The Philadelphia area suffered on Thursday the effects of at least three destructive tornadoes. The powerful storm caused power outages, wreckage and downed trees.
As reported by the Washington Post, at least one of the tornadoes warranted a rare “particularly dangerous situation” tornado warning along the Pennsylvania-New Jersey border and leveled a car dealership, lofting debris miles into the atmosphere and causing significant damage. Several people were injured.
According to the National Weather Service (NWS), a front of strong storms culminated with 14 tornado warnings in Pennsylvania and New Jersey counties on Thursday afternoon.
The NWS says the tornado that hit the Bensalem and Trevose areas in Bucks County, Pennsylvania on Thursday night has been classified as a powerful EF-3.
The National Weather Service in Mount Holly, N.J., which serves eastern Pennsylvania, most of New Jersey, Delaware and much of the Delmarva Peninsula, was scheduled to inspect at least a dozen swaths of tornadoes damage.
3:30 PM: A confirmed EF3 tornado in Bucks County in the Bensalem/Trevose area with peak winds to 140 mph. The storm damage survey team mentioned the most intense damage was to car dealerships and an adjacent mobile home park. More details tonight. #pawx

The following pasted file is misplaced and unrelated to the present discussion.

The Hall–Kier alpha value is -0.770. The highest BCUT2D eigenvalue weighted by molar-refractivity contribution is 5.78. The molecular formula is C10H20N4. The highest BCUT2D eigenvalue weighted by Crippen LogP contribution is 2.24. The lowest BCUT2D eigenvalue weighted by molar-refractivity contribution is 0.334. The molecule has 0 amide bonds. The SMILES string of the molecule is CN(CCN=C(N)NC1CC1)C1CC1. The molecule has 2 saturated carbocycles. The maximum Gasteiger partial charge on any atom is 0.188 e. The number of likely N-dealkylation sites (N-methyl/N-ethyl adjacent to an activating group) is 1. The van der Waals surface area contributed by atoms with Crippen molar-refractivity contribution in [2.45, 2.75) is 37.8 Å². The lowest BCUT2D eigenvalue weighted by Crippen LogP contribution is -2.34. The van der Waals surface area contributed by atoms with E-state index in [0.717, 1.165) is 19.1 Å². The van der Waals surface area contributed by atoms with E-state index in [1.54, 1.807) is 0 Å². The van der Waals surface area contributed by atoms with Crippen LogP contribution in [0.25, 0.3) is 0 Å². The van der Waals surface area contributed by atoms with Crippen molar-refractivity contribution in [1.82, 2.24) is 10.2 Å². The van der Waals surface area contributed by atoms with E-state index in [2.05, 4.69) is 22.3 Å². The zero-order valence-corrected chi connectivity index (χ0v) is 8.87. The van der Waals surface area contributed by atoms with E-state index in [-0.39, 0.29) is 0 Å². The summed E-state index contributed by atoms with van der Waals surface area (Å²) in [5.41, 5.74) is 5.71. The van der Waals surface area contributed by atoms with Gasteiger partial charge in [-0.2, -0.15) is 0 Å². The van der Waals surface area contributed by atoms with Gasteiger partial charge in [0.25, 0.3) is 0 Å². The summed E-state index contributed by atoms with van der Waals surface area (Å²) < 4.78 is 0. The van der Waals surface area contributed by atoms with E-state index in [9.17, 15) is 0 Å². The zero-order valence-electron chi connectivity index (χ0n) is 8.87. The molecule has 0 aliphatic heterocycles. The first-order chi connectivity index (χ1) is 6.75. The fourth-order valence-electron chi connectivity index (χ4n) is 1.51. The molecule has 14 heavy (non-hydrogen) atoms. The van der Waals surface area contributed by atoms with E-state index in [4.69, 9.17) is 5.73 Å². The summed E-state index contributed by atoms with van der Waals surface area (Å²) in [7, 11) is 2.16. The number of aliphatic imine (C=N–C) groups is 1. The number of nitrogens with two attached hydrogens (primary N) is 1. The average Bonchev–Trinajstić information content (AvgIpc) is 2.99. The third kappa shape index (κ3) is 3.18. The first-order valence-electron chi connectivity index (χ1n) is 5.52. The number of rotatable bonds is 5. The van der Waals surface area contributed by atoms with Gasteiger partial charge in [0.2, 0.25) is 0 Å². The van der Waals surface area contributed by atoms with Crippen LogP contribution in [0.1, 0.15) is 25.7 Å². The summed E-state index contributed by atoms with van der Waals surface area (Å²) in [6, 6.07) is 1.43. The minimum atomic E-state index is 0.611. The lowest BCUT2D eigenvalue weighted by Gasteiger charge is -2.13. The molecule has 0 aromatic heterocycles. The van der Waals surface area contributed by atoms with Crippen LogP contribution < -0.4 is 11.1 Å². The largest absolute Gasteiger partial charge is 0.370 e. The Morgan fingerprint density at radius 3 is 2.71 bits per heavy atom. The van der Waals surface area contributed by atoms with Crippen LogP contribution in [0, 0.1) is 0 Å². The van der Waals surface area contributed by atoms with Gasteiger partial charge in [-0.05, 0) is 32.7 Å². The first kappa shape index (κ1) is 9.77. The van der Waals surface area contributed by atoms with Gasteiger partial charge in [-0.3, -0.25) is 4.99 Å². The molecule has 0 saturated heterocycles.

— NWS Mount Holly (@NWS_MountHolly) July 30, 2021
The worst damage occurred at a car dealership in Pennsylvania’s Bucks County northeast of Philadelphia. The structure lost its roof, with insulation strewn about the parking lot. Vehicles were flipped. The Faulkner Buick GMC and Volvo dealership suffered serious damage; five people were injured.
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“We had been considering (a tornado emergency)in our back pocket,” said Brian Haines, a meteorologist at the Weather Service in Mount Holly, referring to the most dire type of alert the Weather Service can issue. Tornado emergencies are reserved for the most high-end tornado threats that are likely to result in fatalities.
“A situation when we’d consider it would be a devastating tornado causing damage in an urban area with loss of life looking likely,” Haines said. “We already had that ready to go.”
His office dispatched five survey teams to investigate a dozen strips of reported damage across their county warning area. Other tornadoes spun up along the Ohio-Pennsylvania border.
Historically the most prolific tornado events in Pennsylvania and New Jersey occur in July. In the Deep South and on the Plains, tornadoes are most common in the springtime during the annual clash between winter and summer air masses.